Last updated October 4th, 2019
Please note that this sequence has been renamed, earlier reports used ‘Searles Valley Sequence’.
The Ridgecrest Sequence started on July 4th, 2019 and so far has included one strong (M6.4, 2019/07/04) and one major (M7.1 2019/07/05) earthquake. The closest large population center is the city of Ridgecrest with a population of 28k people. Maximum shaking levels are estimated to be MMI IX (Violent) in the epicentral region and very strong shaking (MMI VII) occurred over a 40 km wide region near the epicenter that includes the city of Ridgecrest. Shaking was widely felt throughout California, including light to moderate ground shaking in Los Angeles, weak shaking in the San Francisco Bay Area, and felt shaking extending at least as far east as Phoenix and as far north as Sacramento.
- 04 Jul 2019 10:33:48 PDT, (35.705, -117.508), depth 8.7km, 12km SW of Searles Valley, California
- 05 Jul 2019 20:19:52 PDT, (35.766, -117.605), depth 10km, 17km NNE of Ridgecrest, California
Aftershocks are occurring over a 50 km wide area, with a cluster of activity approximately 25 km NW from the mainshock about 10 km to the SE of the Coso Geothermal Field.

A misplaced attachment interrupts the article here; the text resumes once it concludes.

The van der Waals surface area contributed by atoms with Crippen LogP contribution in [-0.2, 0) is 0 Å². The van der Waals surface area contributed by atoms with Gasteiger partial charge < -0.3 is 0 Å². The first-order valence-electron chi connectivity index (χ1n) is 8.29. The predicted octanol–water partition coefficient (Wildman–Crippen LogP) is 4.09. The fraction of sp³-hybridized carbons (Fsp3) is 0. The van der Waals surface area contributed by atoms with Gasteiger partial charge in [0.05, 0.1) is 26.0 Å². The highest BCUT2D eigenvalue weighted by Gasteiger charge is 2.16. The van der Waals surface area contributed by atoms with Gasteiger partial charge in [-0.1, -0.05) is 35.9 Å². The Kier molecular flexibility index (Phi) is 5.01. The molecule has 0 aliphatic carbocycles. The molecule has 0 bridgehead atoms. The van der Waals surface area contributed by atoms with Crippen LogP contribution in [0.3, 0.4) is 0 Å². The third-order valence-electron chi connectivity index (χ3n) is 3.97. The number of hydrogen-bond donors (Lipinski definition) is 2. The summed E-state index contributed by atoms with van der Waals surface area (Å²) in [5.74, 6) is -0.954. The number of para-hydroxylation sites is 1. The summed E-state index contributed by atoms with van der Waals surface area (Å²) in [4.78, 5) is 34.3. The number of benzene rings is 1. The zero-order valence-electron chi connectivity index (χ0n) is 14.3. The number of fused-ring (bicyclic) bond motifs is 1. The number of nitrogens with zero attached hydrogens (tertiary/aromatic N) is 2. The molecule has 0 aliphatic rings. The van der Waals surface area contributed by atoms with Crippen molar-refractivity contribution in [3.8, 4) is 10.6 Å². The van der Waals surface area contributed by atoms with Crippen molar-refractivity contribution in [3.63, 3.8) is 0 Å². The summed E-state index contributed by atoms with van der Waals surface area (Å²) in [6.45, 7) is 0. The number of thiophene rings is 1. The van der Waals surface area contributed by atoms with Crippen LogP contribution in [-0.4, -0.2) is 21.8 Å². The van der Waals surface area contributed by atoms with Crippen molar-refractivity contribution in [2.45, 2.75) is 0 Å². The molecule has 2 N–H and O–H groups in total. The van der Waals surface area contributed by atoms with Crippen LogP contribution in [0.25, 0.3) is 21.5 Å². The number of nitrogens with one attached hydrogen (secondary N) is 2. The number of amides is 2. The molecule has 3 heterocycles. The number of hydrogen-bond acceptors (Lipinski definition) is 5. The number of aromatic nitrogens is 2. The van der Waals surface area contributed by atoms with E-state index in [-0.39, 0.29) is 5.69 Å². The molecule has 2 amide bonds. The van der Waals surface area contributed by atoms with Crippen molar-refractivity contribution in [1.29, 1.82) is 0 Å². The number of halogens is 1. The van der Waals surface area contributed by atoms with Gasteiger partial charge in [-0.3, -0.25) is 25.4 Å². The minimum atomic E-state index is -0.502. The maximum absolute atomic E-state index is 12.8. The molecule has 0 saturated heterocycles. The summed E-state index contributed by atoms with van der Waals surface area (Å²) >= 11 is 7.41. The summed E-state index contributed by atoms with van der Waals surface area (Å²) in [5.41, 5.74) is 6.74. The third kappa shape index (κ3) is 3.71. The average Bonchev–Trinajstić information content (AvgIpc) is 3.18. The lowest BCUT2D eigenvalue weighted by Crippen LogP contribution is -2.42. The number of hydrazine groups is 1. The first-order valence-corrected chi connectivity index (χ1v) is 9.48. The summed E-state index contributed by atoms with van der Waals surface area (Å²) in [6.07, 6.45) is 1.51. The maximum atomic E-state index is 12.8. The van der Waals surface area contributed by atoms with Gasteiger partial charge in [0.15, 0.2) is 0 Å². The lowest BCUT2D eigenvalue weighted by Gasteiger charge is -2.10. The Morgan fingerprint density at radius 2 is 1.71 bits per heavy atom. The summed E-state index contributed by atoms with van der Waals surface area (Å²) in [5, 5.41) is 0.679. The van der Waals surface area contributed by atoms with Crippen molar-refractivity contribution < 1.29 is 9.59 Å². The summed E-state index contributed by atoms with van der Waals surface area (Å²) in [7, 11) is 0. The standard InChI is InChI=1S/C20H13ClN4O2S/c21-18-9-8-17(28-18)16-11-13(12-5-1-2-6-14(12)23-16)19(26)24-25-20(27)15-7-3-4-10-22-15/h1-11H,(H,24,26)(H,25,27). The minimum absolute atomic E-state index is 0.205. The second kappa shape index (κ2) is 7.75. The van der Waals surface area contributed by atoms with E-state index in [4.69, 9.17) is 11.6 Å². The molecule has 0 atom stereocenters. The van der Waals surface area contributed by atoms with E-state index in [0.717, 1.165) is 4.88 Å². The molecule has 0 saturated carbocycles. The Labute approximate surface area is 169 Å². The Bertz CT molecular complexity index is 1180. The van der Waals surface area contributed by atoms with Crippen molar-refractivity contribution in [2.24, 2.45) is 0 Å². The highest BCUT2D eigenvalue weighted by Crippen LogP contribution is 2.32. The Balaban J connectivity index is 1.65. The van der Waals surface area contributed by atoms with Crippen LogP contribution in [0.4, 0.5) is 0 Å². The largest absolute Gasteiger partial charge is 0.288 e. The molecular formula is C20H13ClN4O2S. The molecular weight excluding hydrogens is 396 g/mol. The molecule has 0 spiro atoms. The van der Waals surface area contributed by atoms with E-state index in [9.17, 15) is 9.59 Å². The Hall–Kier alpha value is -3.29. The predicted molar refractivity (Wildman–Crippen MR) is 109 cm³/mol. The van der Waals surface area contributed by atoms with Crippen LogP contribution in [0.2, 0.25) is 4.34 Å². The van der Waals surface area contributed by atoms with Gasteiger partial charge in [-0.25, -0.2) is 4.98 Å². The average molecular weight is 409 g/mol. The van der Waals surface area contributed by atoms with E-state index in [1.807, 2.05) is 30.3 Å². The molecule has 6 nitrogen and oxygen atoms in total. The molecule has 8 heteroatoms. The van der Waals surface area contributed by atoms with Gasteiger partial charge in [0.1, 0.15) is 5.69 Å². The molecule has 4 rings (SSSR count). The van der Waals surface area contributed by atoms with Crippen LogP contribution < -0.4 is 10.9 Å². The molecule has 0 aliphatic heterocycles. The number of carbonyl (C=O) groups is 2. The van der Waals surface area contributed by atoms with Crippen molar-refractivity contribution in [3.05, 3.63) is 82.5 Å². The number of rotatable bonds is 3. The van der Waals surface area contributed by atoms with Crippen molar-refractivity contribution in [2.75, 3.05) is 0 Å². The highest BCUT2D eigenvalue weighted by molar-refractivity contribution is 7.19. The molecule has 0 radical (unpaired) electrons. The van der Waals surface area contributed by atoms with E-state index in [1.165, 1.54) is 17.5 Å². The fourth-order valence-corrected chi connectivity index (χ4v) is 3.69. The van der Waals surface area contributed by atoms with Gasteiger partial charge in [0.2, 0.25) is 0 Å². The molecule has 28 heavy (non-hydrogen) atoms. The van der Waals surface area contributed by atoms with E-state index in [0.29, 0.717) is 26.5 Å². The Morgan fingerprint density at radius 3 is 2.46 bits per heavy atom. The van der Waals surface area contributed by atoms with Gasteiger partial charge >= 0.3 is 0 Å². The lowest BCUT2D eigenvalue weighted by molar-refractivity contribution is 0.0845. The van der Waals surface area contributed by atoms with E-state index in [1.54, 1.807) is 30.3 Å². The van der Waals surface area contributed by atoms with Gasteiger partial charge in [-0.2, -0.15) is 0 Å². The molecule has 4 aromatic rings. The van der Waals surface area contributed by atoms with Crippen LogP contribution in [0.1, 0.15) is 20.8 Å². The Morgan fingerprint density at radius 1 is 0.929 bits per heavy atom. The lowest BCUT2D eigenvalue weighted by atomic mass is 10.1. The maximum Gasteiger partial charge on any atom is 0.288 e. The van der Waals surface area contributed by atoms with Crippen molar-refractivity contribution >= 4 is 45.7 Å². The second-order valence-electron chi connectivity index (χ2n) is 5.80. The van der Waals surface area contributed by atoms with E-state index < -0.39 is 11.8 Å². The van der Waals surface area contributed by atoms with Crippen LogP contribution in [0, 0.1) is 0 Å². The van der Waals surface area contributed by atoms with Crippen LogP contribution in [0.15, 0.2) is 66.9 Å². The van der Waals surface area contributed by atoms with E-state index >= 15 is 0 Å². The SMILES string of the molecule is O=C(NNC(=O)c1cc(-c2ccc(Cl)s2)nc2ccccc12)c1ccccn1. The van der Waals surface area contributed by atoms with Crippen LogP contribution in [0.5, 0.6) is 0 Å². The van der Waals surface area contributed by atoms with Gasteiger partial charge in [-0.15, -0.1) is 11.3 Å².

- As of 16 August 2019, 12:00PM PDT, there have been nearly 26,000 aftershocks recorded in the full sequence. This underestimates the total number of aftershocks as the processing system is still saturated with data and smaller events in particular are not all yet identified.
- Number ≥ M7: 1
- Number ≥ M6 < M7: 1
- Number ≥ M5 < M6: 5
- Number ≥ M4 < M5: 107
- Number ≥ M3 < M4: 822
- Number ≥ M2 < M3: 4202
- Aftershocks are expected to continue for months to years, but the magnitude and number will decrease through time. The largest expected is approximately 1 magnitude unit smaller than the mainshock.
- There is a small chance (about 5%) that a larger quake could occur, with the likelihood decreasing over time.
- There were 9 events during the 3 days prior to the earthquake (within a 10 km radius).
- The largest was M4.0 (2019/07/04, about 30 minutes prior to the M6.4).
- Since our records began in 1932 we’ve had 31 events of M4 or greater within 10km of today’s event.
- The largest historic event was M5.8 on 1995/09/20.
- The most recent historic event was M4.1 on 01 Nov 2011.
The M6.4 earthquake on 7/4/2019 appears to have broken across two faults in the Airport Lake Fault Zone. The M7.1 earthquake on 7/5/2019 appears to be on the same fault zone, and has a right-lateral strike-slip mechanism. The M7.1 epicenter is located at the NW end of NW-oriented fault involved in the M6.4 earthquake. Surface rupture had been identified from both the July 4 M6.4 and July 5 M7.1 events. For an earthquake this large, surface rupture is expected. Field teams in the Ridgecrest area are now working on documenting fault offsets in the field.